Stealth Inc.: A Clone in the Dark Review
Reviewed on Sony PS VitaAlso available on PC and Sony PlayStation 3
Originally released under the punchier moniker Stealth Bastard, the pun-tastic Stealth Inc.: A Clone in the Dark is a retooled, reskinned version touched up for the Playstation 3 and PS Vita. Combining the fast-paced, death-filled platforming of Super Meat Boy with stealth tropes purloined from Metal Gear Solid and Splinter Cell, Stealth Inc. pits a pintsize agent against trap-laden rooms. It’s not your usual stealth title either – patience isn’t much of a virtue when you’re being graded on the time it takes to complete each level. Hiding in the shadows is just the beginning of the solution in Stealth Inc. – levels soon become a matter of expert timing and lateral thinking, all with a sprinkling of sardonic humour throughout.
Super Meat Boy, a clear inspiration for Stealth Inc., gave rise to a whole new enthusiasm for fiendish platformers which tax the mind and the fingertips in equal measure. Moving away from anthropomorphic slabs of meat, Stealth Inc. straps Sam Fisher’s goggles to a clone a few pixels tall and sends him into the depths of a test facility. Each level has an intrinsic puzzle to be solved, with ‘furniture’ including buttons, lasers, spinning blades, robots and drones that combine to mind-boggling effect. Each level can take minutes to complete but tend to take much longer in practice thanks to the intricacy of the solution, with collectible devices located in hard-to-reach or hidden places as an extra incentive for thorough completionists.
Stealth Inc.’s artstyle retains the 2D plane of view but embellishes the basic geometry with nice touches that reference the stealth genre. In a nice twist on Splinter Cell: Conviction’s projected mission objectives, hints are displayed across portions of each level but offer sardonic criticism rather than helpful encouragement, biting in a GlaDOS-esque manner that suits the test chamber medium. “Nice job, cretin” says one such comment and the tone is much the same throughout – punishing, but tongue-in-cheek enough that it spurs you on to spite the omniscient observer. The play of light and shadow is inherently part of stealth games and it’s no different in Stealth Inc., despite this being a 2D platformer. Blocks occasionally move, casting helpful shadows in which to creep about and avoid the conical field-of-vision that enemies possess.
Each set of levels introduces a new gameplay mechanic, as well as a ‘boss fight’ (more like a particularly taxing puzzle) and two unlockable levels opened through finding devices or achieving ‘S’ ranks for swift completion. Whether it’s the simple addition of a weighted box and a switch or something a little more complicated (such as floors that alert enemies) there’s always a new mechanic to keep things interesting. Curve adds these incrementally, culminating in multi-dimensional problems involving everything from portals to trip-lasers.
Certain enemies will fire on sight so skulking in the shadows is a viable and regularly necessary means to an end, handily signposted thanks to the colour of your clone’s visor – red meaning fully visible and green indicating hidden. The enemies have easy to read behaviours as well as cones of vision that are far less forgiving than anything Solid Snake encountered. Other incidental details add character to each level – a different clone might be seen navigating tunnels on the fringe of the screen, for example. The chunky artstyle and reactive lighting are charming in a pragmatic sort of way, boiling each room down to the bare essentials required to solve the puzzle but never coming across as static or uninteresting.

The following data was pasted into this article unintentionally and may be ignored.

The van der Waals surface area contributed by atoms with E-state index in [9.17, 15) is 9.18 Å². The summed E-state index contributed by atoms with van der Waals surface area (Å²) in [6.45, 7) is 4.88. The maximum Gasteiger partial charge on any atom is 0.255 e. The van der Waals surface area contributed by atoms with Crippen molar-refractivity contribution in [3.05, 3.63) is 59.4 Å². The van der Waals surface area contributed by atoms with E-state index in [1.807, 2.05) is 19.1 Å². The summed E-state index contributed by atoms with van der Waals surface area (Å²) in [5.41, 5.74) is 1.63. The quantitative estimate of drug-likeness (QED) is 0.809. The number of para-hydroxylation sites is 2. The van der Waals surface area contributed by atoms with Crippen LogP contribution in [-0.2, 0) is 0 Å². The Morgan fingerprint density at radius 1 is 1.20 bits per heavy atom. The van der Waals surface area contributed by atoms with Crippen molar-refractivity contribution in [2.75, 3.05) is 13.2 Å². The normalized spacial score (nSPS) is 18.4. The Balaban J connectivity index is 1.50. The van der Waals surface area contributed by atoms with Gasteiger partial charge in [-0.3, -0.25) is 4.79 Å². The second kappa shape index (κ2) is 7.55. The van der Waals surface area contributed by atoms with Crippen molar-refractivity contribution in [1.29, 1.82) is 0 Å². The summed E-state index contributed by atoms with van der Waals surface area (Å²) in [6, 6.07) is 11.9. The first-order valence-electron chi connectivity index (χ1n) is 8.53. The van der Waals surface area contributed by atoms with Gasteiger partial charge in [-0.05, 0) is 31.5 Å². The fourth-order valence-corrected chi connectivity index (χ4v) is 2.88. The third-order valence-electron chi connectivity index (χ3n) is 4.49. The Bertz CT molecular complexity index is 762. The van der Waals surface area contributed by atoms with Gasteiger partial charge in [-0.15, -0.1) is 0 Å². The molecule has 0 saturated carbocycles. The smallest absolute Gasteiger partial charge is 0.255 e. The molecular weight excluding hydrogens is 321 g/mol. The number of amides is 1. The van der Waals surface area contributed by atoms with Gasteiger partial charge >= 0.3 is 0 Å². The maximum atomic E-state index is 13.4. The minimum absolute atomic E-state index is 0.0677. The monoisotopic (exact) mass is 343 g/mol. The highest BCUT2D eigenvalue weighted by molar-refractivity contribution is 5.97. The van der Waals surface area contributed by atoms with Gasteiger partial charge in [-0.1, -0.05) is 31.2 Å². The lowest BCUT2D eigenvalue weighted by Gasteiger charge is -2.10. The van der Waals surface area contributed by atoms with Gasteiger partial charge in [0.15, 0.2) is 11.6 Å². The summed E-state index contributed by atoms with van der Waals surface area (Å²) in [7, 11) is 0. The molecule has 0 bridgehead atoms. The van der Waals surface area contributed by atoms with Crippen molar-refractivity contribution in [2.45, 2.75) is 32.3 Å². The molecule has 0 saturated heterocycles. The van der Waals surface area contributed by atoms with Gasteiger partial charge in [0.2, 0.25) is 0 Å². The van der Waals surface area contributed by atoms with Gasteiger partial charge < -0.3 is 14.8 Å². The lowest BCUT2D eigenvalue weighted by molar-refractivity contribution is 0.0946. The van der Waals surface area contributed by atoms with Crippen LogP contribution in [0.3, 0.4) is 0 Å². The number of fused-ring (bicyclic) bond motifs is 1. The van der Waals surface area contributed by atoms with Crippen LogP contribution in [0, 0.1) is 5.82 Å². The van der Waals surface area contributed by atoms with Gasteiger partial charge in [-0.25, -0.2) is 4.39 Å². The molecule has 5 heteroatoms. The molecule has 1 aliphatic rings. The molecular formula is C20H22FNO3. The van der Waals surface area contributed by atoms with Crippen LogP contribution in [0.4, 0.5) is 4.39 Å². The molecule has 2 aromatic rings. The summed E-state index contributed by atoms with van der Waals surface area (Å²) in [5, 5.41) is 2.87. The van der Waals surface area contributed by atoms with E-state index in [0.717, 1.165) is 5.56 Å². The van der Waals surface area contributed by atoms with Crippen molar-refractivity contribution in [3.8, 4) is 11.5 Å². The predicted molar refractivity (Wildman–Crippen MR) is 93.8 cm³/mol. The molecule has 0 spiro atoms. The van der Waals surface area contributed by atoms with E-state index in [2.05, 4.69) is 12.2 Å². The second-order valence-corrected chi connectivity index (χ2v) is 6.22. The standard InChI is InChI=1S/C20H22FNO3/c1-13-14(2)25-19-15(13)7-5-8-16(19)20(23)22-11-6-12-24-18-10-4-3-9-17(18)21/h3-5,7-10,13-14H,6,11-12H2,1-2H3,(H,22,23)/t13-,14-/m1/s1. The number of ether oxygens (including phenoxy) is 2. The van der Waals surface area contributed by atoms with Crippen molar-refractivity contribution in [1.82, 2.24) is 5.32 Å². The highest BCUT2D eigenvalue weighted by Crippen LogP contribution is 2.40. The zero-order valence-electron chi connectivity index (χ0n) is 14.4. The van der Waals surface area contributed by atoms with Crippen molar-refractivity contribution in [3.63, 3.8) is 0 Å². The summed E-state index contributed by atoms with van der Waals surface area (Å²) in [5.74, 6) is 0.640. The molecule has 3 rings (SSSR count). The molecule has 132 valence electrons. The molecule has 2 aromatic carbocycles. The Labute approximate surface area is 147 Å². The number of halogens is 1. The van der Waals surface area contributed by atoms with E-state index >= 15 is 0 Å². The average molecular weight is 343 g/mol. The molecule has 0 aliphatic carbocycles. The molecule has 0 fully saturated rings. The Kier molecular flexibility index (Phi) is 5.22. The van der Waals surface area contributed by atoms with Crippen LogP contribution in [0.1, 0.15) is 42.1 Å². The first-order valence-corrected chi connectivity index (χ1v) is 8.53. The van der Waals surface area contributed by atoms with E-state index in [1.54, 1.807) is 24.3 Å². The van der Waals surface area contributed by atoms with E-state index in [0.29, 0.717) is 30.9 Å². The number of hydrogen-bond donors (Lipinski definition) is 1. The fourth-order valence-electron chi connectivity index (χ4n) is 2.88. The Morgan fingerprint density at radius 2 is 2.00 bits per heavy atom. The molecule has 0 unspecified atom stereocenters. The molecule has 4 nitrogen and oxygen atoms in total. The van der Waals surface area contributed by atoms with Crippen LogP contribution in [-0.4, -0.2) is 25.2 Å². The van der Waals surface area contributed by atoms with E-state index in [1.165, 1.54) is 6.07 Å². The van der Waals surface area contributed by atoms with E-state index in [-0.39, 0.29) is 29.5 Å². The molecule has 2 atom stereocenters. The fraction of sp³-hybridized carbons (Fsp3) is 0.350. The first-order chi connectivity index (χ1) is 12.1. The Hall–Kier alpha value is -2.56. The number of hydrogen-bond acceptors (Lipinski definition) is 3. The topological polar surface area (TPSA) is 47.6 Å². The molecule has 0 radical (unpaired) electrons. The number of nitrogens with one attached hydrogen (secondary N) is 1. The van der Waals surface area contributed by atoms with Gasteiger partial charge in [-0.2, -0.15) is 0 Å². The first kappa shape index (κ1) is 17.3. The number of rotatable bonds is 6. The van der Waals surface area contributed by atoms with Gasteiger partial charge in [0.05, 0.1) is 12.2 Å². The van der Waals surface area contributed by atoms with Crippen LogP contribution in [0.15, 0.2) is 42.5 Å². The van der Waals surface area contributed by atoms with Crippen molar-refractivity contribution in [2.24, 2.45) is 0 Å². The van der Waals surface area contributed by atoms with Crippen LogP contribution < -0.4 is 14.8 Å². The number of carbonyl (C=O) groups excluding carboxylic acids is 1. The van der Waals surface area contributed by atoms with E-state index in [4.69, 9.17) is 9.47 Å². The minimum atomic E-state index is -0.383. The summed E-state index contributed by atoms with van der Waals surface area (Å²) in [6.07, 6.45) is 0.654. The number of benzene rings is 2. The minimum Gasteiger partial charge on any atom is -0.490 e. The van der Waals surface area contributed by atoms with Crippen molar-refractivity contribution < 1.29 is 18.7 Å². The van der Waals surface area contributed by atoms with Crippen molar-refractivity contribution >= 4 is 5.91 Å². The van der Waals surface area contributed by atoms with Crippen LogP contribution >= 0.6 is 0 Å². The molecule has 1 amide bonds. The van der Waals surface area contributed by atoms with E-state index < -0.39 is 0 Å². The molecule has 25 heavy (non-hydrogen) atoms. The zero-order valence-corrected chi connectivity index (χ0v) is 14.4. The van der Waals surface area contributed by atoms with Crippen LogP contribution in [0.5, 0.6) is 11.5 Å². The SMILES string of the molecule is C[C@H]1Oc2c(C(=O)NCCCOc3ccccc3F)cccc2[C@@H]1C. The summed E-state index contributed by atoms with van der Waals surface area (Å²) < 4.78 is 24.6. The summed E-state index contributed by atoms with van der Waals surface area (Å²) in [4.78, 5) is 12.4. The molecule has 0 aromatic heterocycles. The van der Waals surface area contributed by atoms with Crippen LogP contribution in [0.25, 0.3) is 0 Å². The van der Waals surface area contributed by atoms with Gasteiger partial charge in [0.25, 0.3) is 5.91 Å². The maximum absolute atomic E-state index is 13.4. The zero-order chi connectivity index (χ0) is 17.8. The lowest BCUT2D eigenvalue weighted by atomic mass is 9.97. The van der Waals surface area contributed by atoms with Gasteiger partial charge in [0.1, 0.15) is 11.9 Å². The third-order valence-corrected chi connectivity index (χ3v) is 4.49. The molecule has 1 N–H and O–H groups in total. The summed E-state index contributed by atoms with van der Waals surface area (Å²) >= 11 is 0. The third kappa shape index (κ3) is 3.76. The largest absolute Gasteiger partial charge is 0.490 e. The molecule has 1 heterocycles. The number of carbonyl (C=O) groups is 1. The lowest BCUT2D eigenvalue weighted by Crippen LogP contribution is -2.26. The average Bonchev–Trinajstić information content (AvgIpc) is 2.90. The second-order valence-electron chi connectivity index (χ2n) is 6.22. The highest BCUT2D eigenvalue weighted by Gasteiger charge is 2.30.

New equipment can be unlocked through puzzle completion, offering different approaches and extending the replay value for those not fussed by shaving seconds off their best times. Adding the most to the replayability, Stealth Inc. includes a level editor that is easy to use and substantial in scope. Broken down into component parts – blocks, switches and doors, with enemies and other sentient machines – the levels can be as fiendish as you like, then shared for download on the internet adding almost infinte challenges to attack.
Ed McMullen and Tommy Refenes – co-creators of Super Meat Boy – said that the best platformers don’t tell players what to do but rather force them to work out the solution, thereby teaching them how to think rather than how to play. Stealth Inc. follows this fundamental doctrine - never holding your hand - and is all the better for this distant approach. The onscreen prompts are hilariously critical but the epiphany experienced when you solve the level surpasses any frustration at the lack of cheatsworthy hints. Exasperated players will be happy to know that three levels can be skipped per campaign – a wise move to compensate those who are stuck while not breaking the game with kindness.
Stealth Inc. is a perfect Vita title, the levels perfectly suited to a commute or lunch break. It’s equally suited to the PlayStation 3 – the added polish to the graphics more than makes up for the censoring of the original title and looks eye-popping on a large screen. If there were one thing missing, it’s a distinctive voice – Stealth Inc. is really a sum of many parts and suffers without one defining character. Still, Curve have produced an addictive and clever game with graphics that belie its complexity. As is befitting, Stealth Inc.: A Clone in the Dark snuck up on gamers and took everyone by surprise. With so many inspirations there’s bound to be something that most will relate to, be it a belittlingly wry attitude, spatial logic puzzles or simply Sam Fisher’s goggles (minus a lens). Try it, buy it and you’ll experience a charming puzzler that hides everything but its devious charm.